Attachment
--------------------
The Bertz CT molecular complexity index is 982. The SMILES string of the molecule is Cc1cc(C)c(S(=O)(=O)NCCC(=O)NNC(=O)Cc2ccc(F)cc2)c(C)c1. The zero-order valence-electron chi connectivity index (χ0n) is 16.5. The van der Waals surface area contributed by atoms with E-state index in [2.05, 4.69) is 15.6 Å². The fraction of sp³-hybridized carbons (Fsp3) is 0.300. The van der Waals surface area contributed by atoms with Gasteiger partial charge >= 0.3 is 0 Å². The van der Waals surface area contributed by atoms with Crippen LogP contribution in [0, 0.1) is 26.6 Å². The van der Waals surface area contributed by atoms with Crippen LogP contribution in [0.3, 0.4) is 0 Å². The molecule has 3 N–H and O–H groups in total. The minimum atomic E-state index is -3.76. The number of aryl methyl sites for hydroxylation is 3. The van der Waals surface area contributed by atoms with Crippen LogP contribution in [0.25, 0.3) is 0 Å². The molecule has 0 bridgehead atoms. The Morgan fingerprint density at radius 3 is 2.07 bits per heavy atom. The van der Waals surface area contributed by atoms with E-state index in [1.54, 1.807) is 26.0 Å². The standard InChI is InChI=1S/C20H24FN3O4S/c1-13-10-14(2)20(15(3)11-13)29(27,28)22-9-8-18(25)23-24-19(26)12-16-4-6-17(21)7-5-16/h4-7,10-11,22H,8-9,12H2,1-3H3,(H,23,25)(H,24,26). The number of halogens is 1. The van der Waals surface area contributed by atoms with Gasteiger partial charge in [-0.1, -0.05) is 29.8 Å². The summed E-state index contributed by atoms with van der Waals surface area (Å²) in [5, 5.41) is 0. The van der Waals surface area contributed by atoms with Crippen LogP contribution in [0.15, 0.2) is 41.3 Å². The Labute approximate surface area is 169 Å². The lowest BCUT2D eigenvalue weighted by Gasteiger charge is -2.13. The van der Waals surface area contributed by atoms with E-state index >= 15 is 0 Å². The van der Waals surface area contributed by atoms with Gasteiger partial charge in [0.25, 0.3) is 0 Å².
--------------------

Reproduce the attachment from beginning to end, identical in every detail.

The Bertz CT molecular complexity index is 982. The SMILES string of the molecule is Cc1cc(C)c(S(=O)(=O)NCCC(=O)NNC(=O)Cc2ccc(F)cc2)c(C)c1. The zero-order valence-electron chi connectivity index (χ0n) is 16.5. The van der Waals surface area contributed by atoms with E-state index in [2.05, 4.69) is 15.6 Å². The fraction of sp³-hybridized carbons (Fsp3) is 0.300. The van der Waals surface area contributed by atoms with Gasteiger partial charge >= 0.3 is 0 Å². The van der Waals surface area contributed by atoms with Crippen LogP contribution in [0, 0.1) is 26.6 Å². The van der Waals surface area contributed by atoms with Crippen LogP contribution in [0.3, 0.4) is 0 Å². The molecule has 3 N–H and O–H groups in total. The minimum atomic E-state index is -3.76. The number of aryl methyl sites for hydroxylation is 3. The van der Waals surface area contributed by atoms with Crippen LogP contribution in [0.25, 0.3) is 0 Å². The molecule has 0 bridgehead atoms. The Morgan fingerprint density at radius 3 is 2.07 bits per heavy atom. The van der Waals surface area contributed by atoms with E-state index in [1.54, 1.807) is 26.0 Å². The standard InChI is InChI=1S/C20H24FN3O4S/c1-13-10-14(2)20(15(3)11-13)29(27,28)22-9-8-18(25)23-24-19(26)12-16-4-6-17(21)7-5-16/h4-7,10-11,22H,8-9,12H2,1-3H3,(H,23,25)(H,24,26). The number of halogens is 1. The van der Waals surface area contributed by atoms with Gasteiger partial charge in [-0.1, -0.05) is 29.8 Å². The summed E-state index contributed by atoms with van der Waals surface area (Å²) in [5, 5.41) is 0. The van der Waals surface area contributed by atoms with Crippen LogP contribution in [0.15, 0.2) is 41.3 Å². The Labute approximate surface area is 169 Å². The lowest BCUT2D eigenvalue weighted by Gasteiger charge is -2.13. The van der Waals surface area contributed by atoms with E-state index >= 15 is 0 Å². The van der Waals surface area contributed by atoms with Gasteiger partial charge in [0.25, 0.3) is 0 Å².